Article  CAS  Google Scholar 

  72. 72.

    Libuda DE, Winston F. Amplification of histone genes by circular chromosome formation in Saccharomyces cerevisiae. Nature. 2006;443(7114):1003–7.

    CAS  PubMed  PubMed Central  Article  Google Scholar 

  73. 73.

    Zhao Z, Tavoosidana G, Sjölinder M, Göndör A, Mariano P, Wang S, et al. Circular chromosome conformation capture (4C) uncovers extensive networks of epigenetically regulated intra- and interchromosomal interactions. Nat Genet. 2006;38(11):1341–7.

    CAS  PubMed  Article  PubMed Central  Google Scholar 

  74. 74.

    Kostyuk SV, Ermakov AV, Alekseeva AY, Smirnova TD, Glebova KV, Efremova LV, et al. Role of extracellular DNA oxidative modification in radiation induced bystander effects in human endotheliocytes. Mutat Res. 2012;729(1–2):52–60.

    CAS  PubMed  Article  PubMed Central  Google Scholar 

  75. 75.

    Loseva P, Kostyuk S, Malinovskaya E, Clement N, Dechesne CA, Dani C, et al. Extracellular DNA oxidation stimulates activation of NRF2 and reduces the production of ROS in human mesenchymal stem cells. Expert Opin Biol Ther. 2012;12:S85-97.

    CAS  PubMed  Article  PubMed Central  Google Scholar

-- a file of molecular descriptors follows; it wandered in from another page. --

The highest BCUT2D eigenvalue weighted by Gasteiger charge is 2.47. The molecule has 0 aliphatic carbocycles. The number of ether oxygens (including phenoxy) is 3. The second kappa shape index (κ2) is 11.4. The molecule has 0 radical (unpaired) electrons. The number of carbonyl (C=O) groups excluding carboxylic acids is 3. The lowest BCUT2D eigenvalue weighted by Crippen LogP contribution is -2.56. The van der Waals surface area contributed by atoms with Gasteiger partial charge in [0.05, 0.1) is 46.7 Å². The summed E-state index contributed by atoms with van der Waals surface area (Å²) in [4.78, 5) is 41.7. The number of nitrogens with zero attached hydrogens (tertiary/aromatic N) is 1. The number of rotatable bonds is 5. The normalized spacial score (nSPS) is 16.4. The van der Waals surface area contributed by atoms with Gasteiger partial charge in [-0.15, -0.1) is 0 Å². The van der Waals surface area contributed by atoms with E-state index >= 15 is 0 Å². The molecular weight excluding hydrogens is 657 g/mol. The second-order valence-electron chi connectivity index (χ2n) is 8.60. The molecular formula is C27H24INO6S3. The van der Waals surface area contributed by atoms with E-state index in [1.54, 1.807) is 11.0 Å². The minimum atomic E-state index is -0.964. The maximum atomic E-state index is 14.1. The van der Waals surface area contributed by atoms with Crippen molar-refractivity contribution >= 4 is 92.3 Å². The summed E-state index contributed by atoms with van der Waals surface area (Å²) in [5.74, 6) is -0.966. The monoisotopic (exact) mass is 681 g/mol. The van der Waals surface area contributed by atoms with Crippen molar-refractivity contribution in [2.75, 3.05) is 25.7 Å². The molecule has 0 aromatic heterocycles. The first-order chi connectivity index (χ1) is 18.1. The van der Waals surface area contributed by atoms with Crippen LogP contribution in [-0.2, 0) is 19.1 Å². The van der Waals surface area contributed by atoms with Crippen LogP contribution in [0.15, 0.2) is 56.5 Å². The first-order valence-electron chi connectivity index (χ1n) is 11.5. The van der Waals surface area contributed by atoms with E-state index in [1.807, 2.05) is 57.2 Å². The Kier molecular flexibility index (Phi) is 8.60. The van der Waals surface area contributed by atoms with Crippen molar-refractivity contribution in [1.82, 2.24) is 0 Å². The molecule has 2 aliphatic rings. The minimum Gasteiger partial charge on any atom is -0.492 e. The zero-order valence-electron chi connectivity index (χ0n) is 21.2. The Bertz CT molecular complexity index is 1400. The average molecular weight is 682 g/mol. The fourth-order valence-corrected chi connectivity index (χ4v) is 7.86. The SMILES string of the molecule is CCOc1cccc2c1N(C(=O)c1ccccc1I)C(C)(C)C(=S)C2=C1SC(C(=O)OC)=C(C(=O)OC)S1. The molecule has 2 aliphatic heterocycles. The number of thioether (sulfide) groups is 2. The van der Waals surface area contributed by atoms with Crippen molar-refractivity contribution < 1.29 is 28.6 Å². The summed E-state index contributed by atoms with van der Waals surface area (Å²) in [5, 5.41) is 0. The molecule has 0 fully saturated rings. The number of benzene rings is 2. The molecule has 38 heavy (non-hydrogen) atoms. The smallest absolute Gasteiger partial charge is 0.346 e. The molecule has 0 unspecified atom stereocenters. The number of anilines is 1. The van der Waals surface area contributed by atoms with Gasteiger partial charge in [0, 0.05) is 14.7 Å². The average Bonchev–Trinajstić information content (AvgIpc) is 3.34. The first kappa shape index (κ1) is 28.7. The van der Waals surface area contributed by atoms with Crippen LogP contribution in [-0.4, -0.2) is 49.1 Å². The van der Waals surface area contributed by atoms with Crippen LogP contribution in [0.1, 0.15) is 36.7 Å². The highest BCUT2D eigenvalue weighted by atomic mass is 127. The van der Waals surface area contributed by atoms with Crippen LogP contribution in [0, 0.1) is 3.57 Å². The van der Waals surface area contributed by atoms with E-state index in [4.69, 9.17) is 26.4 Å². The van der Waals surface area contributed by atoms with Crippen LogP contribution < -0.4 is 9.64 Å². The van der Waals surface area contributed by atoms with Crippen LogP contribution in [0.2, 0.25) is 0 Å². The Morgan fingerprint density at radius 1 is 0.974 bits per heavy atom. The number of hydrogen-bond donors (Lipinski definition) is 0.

76. 76.

    Ermakov AV, Konkova MS, Kostyuk SV, Smirnova TD, Malinovskaya EM, Efremova LV, et al. An extracellular DNA mediated bystander effect produced from low dose irradiated endothelial cells. Mutat Res. 2011;712(1–2):1–10.

    CAS  PubMed  Article  PubMed Central  Google Scholar 

  77. 77.

    Speranskii AI, Kostyuk SV, Kalashnikova EA, Veiko NN. Enrichment of extracellular DNA from the cultivation medium of human peripheral blood mononuclears with genomic CpG rich fragments results in increased cell production of IL-6 and TNF-a via activation of the NF-kB signaling pathway. Biomed Khim. 2016;62(3):331–40.

    CAS  PubMed  Article  PubMed Central  Google Scholar 

  78. 78.

    Bi J, Wu S, Zhang W, Mischel PS. Targeting cancer’s metabolic co-dependencies: A landscape shaped by genotype and tissue context. Biochimica et Biophysica Acta. 2018;1870(1):76–87.